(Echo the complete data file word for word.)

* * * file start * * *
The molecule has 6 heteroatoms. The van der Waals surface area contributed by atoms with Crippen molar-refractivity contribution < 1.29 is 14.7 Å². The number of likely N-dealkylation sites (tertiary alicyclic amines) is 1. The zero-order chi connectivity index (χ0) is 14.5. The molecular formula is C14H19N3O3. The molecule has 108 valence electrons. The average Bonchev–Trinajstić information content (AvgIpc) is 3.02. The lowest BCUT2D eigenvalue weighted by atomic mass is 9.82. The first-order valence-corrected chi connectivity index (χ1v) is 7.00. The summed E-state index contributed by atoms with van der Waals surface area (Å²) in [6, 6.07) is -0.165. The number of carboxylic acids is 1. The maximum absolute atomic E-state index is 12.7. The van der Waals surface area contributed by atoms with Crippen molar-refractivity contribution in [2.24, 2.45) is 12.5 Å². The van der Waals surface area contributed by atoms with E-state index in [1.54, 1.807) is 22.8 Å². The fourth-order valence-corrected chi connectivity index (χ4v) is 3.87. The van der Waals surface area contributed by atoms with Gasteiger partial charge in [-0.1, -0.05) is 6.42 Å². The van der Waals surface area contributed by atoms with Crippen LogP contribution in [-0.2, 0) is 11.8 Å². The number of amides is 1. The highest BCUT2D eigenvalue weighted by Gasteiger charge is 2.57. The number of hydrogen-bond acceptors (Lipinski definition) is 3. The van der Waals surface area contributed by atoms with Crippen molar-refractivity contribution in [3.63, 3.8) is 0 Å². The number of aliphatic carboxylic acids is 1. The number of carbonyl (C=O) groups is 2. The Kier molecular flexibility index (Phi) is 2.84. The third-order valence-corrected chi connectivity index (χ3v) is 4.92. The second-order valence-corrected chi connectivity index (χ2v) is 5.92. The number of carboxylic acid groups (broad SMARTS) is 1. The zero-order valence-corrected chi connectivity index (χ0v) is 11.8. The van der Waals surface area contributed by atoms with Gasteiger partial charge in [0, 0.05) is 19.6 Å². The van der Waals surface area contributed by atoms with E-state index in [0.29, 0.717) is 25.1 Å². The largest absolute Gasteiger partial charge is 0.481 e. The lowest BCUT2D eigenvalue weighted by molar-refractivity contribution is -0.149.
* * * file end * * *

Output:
The molecule has 6 heteroatoms. The van der Waals surface area contributed by atoms with Crippen molar-refractivity contribution < 1.29 is 14.7 Å². The number of likely N-dealkylation sites (tertiary alicyclic amines) is 1. The zero-order chi connectivity index (χ0) is 14.5. The molecular formula is C14H19N3O3. The molecule has 108 valence electrons. The average Bonchev–Trinajstić information content (AvgIpc) is 3.02. The lowest BCUT2D eigenvalue weighted by atomic mass is 9.82. The first-order valence-corrected chi connectivity index (χ1v) is 7.00. The summed E-state index contributed by atoms with van der Waals surface area (Å²) in [6, 6.07) is -0.165. The number of carboxylic acids is 1. The maximum absolute atomic E-state index is 12.7. The van der Waals surface area contributed by atoms with Crippen molar-refractivity contribution in [2.24, 2.45) is 12.5 Å². The van der Waals surface area contributed by atoms with E-state index in [1.54, 1.807) is 22.8 Å². The fourth-order valence-corrected chi connectivity index (χ4v) is 3.87. The van der Waals surface area contributed by atoms with Gasteiger partial charge in [-0.1, -0.05) is 6.42 Å². The van der Waals surface area contributed by atoms with Crippen LogP contribution in [-0.2, 0) is 11.8 Å². The number of amides is 1. The highest BCUT2D eigenvalue weighted by Gasteiger charge is 2.57. The number of hydrogen-bond acceptors (Lipinski definition) is 3. The van der Waals surface area contributed by atoms with Crippen molar-refractivity contribution in [3.63, 3.8) is 0 Å². The number of aliphatic carboxylic acids is 1. The number of carbonyl (C=O) groups is 2. The Kier molecular flexibility index (Phi) is 2.84. The third-order valence-corrected chi connectivity index (χ3v) is 4.92. The second-order valence-corrected chi connectivity index (χ2v) is 5.92. The number of carboxylic acid groups (broad SMARTS) is 1. The zero-order valence-corrected chi connectivity index (χ0v) is 11.8. The van der Waals surface area contributed by atoms with Gasteiger partial charge in [0, 0.05) is 19.6 Å². The van der Waals surface area contributed by atoms with E-state index in [0.29, 0.717) is 25.1 Å². The largest absolute Gasteiger partial charge is 0.481 e. The lowest BCUT2D eigenvalue weighted by molar-refractivity contribution is -0.149.